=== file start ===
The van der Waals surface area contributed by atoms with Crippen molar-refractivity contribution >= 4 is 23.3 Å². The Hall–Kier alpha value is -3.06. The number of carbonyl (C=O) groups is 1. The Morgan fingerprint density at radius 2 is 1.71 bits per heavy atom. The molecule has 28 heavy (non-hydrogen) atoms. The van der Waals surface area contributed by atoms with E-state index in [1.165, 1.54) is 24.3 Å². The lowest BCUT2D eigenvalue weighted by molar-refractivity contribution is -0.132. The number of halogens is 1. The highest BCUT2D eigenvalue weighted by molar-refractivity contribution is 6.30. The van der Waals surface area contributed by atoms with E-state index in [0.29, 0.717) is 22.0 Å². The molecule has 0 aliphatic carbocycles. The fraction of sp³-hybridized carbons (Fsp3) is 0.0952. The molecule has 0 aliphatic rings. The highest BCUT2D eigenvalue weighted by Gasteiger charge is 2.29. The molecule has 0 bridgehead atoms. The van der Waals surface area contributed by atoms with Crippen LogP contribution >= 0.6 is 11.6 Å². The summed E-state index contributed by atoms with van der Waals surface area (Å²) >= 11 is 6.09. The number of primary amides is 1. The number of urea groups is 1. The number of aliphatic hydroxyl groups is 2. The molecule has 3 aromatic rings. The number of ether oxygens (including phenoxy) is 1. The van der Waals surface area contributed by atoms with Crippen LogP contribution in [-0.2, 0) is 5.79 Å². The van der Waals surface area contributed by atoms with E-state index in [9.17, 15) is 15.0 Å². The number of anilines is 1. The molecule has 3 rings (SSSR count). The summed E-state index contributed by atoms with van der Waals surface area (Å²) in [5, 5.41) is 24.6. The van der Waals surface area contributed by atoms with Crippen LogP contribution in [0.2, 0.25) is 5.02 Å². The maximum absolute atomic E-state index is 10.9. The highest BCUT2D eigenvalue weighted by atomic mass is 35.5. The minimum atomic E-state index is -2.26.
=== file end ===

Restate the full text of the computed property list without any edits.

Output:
The van der Waals surface area contributed by atoms with Crippen molar-refractivity contribution >= 4 is 23.3 Å². The Hall–Kier alpha value is -3.06. The number of carbonyl (C=O) groups is 1. The Morgan fingerprint density at radius 2 is 1.71 bits per heavy atom. The molecule has 28 heavy (non-hydrogen) atoms. The van der Waals surface area contributed by atoms with E-state index in [1.165, 1.54) is 24.3 Å². The lowest BCUT2D eigenvalue weighted by molar-refractivity contribution is -0.132. The number of halogens is 1. The highest BCUT2D eigenvalue weighted by molar-refractivity contribution is 6.30. The van der Waals surface area contributed by atoms with E-state index in [0.29, 0.717) is 22.0 Å². The molecule has 0 aliphatic carbocycles. The fraction of sp³-hybridized carbons (Fsp3) is 0.0952. The molecule has 0 aliphatic rings. The highest BCUT2D eigenvalue weighted by Gasteiger charge is 2.29. The molecule has 0 bridgehead atoms. The van der Waals surface area contributed by atoms with Crippen LogP contribution >= 0.6 is 11.6 Å². The summed E-state index contributed by atoms with van der Waals surface area (Å²) >= 11 is 6.09. The number of primary amides is 1. The number of urea groups is 1. The number of aliphatic hydroxyl groups is 2. The molecule has 3 aromatic rings. The number of ether oxygens (including phenoxy) is 1. The van der Waals surface area contributed by atoms with Crippen LogP contribution in [-0.2, 0) is 5.79 Å². The van der Waals surface area contributed by atoms with E-state index in [9.17, 15) is 15.0 Å². The number of anilines is 1. The molecule has 3 rings (SSSR count). The summed E-state index contributed by atoms with van der Waals surface area (Å²) in [5, 5.41) is 24.6. The van der Waals surface area contributed by atoms with Crippen LogP contribution in [0.2, 0.25) is 5.02 Å². The maximum absolute atomic E-state index is 10.9. The highest BCUT2D eigenvalue weighted by atomic mass is 35.5. The minimum atomic E-state index is -2.26.